Swipe om te navigeren naar een ander artikel
The current study represents a secondary analysis of the dismantling study of cognitive therapy of depression originally conducted by Jacobson et al. (J Consult Clin Psychol 64:295–304, 1996). New analyses examined the role of explanatory flexibility and explanatory style in the recovery from depression. Results indicated that BA treatment responders, but not AT or CT participants evidenced significant improvement in explanatory flexibility, whereas patients from all three study arms, irrespective of responder status demonstrated improvements in explanatory style. Improvement in explanatory flexibility was associated with decreases in symptoms of depression for CT, but not BA or AT, participants. Further, the combination of high explanatory flexibility and low explanatory style conferred maximal protection over relapse. These results suggest that explanatory flexibility is a viable candidate as a process associated with treatment gains in CT. In addition, the results suggest that important cognitive change is possible without an explicit, deliberate focus on the part of the therapist.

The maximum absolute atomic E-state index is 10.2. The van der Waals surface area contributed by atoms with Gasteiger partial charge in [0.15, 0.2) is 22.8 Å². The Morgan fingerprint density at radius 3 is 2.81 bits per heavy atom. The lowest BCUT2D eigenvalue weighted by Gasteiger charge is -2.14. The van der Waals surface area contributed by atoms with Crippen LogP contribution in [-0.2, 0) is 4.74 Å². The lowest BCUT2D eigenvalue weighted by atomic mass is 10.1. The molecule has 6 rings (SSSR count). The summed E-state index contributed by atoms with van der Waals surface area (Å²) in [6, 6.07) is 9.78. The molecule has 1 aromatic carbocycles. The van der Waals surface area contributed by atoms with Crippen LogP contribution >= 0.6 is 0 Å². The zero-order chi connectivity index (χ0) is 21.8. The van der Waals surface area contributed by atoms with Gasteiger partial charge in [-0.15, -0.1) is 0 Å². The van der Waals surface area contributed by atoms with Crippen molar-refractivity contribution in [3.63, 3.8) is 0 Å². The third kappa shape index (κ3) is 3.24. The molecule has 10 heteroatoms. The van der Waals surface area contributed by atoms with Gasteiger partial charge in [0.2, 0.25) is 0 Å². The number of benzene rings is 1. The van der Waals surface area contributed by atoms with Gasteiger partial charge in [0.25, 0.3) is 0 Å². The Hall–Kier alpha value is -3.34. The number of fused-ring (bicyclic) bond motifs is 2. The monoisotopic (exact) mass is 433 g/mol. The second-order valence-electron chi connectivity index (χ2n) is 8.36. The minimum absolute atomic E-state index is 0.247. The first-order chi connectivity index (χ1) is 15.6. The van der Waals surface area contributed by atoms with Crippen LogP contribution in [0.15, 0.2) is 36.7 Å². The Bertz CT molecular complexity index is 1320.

Log in om toegang te krijgen
Met onderstaand(e) abonnement(en) heeft u direct toegang:
Abramson, L., Metalsky, G. I., & Alloy, L. B. (1989). Hopelessness depression: A theory-based subtype of depression. Psychological Review, 96, 358–372. CrossRef
Allison, P. D. (1984). Event History Analysis: Regression for Longitudinal Event Data. Newbury Park, CA: Sage Publications. CrossRef
American Psychiatric Association (1987). Diagnostic and statistical manual of mental disorders (3rd ed., rev.). Washington, DC: American Psychiatric Association.
Barber, J. P., & DeRubeis, R. J. (1989). On second thought: Where the action is in cognitive therapy for depression. Cognitive Therapy and Research, 13, 441–457. CrossRef
Beck, A. T. (1967). Depression: Causes and treatment. Philadelphia: University of Pennsylvania Press.
Beck, A. T. (1976). Cognitive therapy and the emotional disorders. New York: International Universities Press.
Beck, A. T., Rush, A. J., Shaw, B. F., & Emery, G. (1979). Cognitive therapy of depression. New York: Guilford.